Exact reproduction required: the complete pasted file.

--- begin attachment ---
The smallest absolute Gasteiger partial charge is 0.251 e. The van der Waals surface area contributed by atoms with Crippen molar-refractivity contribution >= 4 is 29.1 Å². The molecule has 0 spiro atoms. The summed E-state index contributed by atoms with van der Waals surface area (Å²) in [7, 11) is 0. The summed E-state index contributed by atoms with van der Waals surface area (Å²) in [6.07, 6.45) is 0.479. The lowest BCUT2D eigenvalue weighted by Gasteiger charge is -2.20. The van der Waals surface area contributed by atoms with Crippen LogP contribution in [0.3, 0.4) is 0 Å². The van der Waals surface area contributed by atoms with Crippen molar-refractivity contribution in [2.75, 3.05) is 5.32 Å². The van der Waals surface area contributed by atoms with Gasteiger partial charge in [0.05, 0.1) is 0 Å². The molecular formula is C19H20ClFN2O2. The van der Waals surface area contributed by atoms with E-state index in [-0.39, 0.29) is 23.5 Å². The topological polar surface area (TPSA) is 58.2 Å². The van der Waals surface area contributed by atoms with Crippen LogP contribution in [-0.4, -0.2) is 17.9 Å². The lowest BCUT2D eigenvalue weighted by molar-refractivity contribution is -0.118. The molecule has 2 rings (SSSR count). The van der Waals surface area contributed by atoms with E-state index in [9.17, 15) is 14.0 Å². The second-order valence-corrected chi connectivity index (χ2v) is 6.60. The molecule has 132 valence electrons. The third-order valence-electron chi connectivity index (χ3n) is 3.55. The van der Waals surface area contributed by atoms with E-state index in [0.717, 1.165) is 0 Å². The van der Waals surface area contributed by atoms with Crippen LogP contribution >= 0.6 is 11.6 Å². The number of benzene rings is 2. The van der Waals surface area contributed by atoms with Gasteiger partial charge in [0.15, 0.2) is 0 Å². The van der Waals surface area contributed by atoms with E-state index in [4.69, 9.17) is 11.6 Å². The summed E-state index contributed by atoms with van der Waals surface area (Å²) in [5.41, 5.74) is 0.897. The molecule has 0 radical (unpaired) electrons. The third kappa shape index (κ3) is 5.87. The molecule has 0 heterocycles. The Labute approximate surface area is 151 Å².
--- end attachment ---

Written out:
The smallest absolute Gasteiger partial charge is 0.251 e. The van der Waals surface area contributed by atoms with Crippen molar-refractivity contribution >= 4 is 29.1 Å². The molecule has 0 spiro atoms. The summed E-state index contributed by atoms with van der Waals surface area (Å²) in [7, 11) is 0. The summed E-state index contributed by atoms with van der Waals surface area (Å²) in [6.07, 6.45) is 0.479. The lowest BCUT2D eigenvalue weighted by Gasteiger charge is -2.20. The van der Waals surface area contributed by atoms with Crippen LogP contribution in [0.3, 0.4) is 0 Å². The van der Waals surface area contributed by atoms with Crippen molar-refractivity contribution in [2.75, 3.05) is 5.32 Å². The van der Waals surface area contributed by atoms with Gasteiger partial charge in [0.05, 0.1) is 0 Å². The molecular formula is C19H20ClFN2O2. The van der Waals surface area contributed by atoms with E-state index in [-0.39, 0.29) is 23.5 Å². The topological polar surface area (TPSA) is 58.2 Å². The van der Waals surface area contributed by atoms with Crippen LogP contribution in [-0.4, -0.2) is 17.9 Å². The lowest BCUT2D eigenvalue weighted by molar-refractivity contribution is -0.118. The molecule has 2 rings (SSSR count). The van der Waals surface area contributed by atoms with E-state index in [9.17, 15) is 14.0 Å². The second-order valence-corrected chi connectivity index (χ2v) is 6.60. The molecule has 132 valence electrons. The third-order valence-electron chi connectivity index (χ3n) is 3.55. The van der Waals surface area contributed by atoms with E-state index in [0.717, 1.165) is 0 Å². The van der Waals surface area contributed by atoms with Crippen LogP contribution >= 0.6 is 11.6 Å². The number of benzene rings is 2. The van der Waals surface area contributed by atoms with Gasteiger partial charge in [0.15, 0.2) is 0 Å². The van der Waals surface area contributed by atoms with E-state index in [4.69, 9.17) is 11.6 Å². The summed E-state index contributed by atoms with van der Waals surface area (Å²) in [5.41, 5.74) is 0.897. The molecule has 0 radical (unpaired) electrons. The third kappa shape index (κ3) is 5.87. The molecule has 0 heterocycles. The Labute approximate surface area is 151 Å².